This week's Weekly includes my review of the ICA's Gone Formalism. Here's the link to the art page and below is the copy with some more pictures. For a more complete view of the ICA's current crop of shows see my flickr set. And here's Libby's posts on the ramp project and on the Ben Franklin installation.
Cold Hands, Warm Heart
Six artists tackle chilly formalism, but with heated anxiety.
The Institute of Contemporary Art's "Gone Formalism" is an exhibit of antisublime works by six out-of-town artists (two of whom, Liz Larner and Mark Grotjahn, are in the Whitney Biennial). Like the Biennial (more on that next week), the exhibit is forlorn. With art made of scavenged or low-art materials like papier-mache, the show's sensibility is if not nihilistic then at least highly negative about the world we live in.
Gitte Schafer's totems and other found object works were put together in part from local thrift shop trips she took with ICA's Associate Curator Jenelle Porter, according to Jenelle.
This forlorn inward-looking work is being made in Philadelphia as well as in Los Angeles, New York and Berlin. M. Ho and Shannon Bowser are two local artists whose works share commonalities with what's here. This stream of art doesn't produce pretty pictures-like Goya, these artists voice their worries about the state of the world.
Gitte Schäfer's corner of the show epitomizes how many of these artists seek dialogue with art of the past as well as with contemporary culture. Schäfer's columns of recycled poles, lamp bases, hat stands and other cast-offs evoke Brancusi. Yet the aesthetic is less high art and more like grandma's house before the estate sale: Art is a quaint discard.
Liz Larner's Untitled (wall)
Liz Larner's metal cubes wrapped in painted papier-mache raise notions of nothingness and false promise. Larner's delicate shapes-mere outlines of cubes that evoke Sol Lewitt, or pipe cleaner sculptures from kindergarten-are more air than substance. Even when stacked 63 inches high by 19 inches long and 87 inches wide, as in Untitled (Wall), the cubes contradict themselves-they're building blocks, but they're delicate and ephemeral.
Several Mark Grotjahn butterfly drawings with Liz Larner's ephemeral cubes on a pedestal in front.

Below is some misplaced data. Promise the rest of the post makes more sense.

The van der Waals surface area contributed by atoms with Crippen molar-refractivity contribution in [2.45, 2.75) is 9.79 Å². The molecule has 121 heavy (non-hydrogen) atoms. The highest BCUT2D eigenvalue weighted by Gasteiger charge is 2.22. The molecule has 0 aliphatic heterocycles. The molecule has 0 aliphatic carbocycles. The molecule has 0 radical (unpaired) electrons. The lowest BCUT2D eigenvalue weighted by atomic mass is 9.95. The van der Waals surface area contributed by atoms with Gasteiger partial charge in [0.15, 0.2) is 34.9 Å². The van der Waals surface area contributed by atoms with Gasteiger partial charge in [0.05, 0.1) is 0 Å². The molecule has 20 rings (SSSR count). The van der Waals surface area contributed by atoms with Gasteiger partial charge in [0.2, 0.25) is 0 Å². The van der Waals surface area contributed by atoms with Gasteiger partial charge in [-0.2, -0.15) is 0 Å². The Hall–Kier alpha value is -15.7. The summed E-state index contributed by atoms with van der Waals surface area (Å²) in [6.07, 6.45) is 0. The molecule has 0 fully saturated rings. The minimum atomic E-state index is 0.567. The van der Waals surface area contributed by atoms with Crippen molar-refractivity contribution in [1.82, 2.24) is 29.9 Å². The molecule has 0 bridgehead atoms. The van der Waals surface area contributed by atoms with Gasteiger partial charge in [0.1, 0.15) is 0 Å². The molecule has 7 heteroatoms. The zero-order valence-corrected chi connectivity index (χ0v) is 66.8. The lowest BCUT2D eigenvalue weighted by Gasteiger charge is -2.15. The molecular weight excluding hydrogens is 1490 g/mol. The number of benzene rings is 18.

Mark Grotjahn's untitled drawings all have the same motif: a zip down the middle with radiating lines or stripes from a central point at either side. The obsessive and urgent works are like drugged-up Barnet Newmans. There's no peace here, no glimpse of the infinite in works that are noisy, surfacey and as insistent as a 2-year-old. Grotjahn calls his works "butterflies," but to me these butterflies sting.
Eerie shadows cast by Charles Long's sculpture made the piece doubly resonant.
Charles Long's totemic sculptures are like drawings in space. Made with objects pulled from the Los Angeles River and held together with steel bars, the work seems Joseph Beuysian except for its cool impersonality. Jessica Jackson Hutchins and Evan Holloway round out the show with works in papier-mache that debunk the romanticism of nature beauty (Hutchins) and propose that life is an infernal merry-go-round (Holloway).
Formalism of yore was chilly and impersonal, and so are these works. But their subtext of anxiety about the world is white hot.
Holiday Home by Caroline Bos and Ben van Berkel, upstairs at ICA.
For a complete change of pace, check out the ICA's upstairs shows: the Pepto Bismol-pink "Holiday Home" installation by Caroline Bos and Ben van Berkel,
Inside Holiday Home everyone's in the pink. Here, Caroline Bos is speaking (right) and ICA's Claudia Gould is listening (left)
the graffiti-influenced ramp painting by Ingrid Calame, (below) and a Ben Franklin portrait by Brian Tolle. (not shown)
Ramp project by Ingrid Calame seen from the outside. Calame lined up the rectangular paintings to echo the ICA's windows. From this vantage point outside the paintings seem perfectly framed by the ICA building.
"Holiday Home" is a standout. More like a James Turrell color projection made concrete than like a real home, the walk-through space is a sublime color immersion. The various shows work well together, making the experience of hiking the museum like climbing a mountain: Work at the bottom is rewarded with great views at the top.
Through March 26. Institute of Contemporary Art, 118 S. 36th St. 215.898.7108.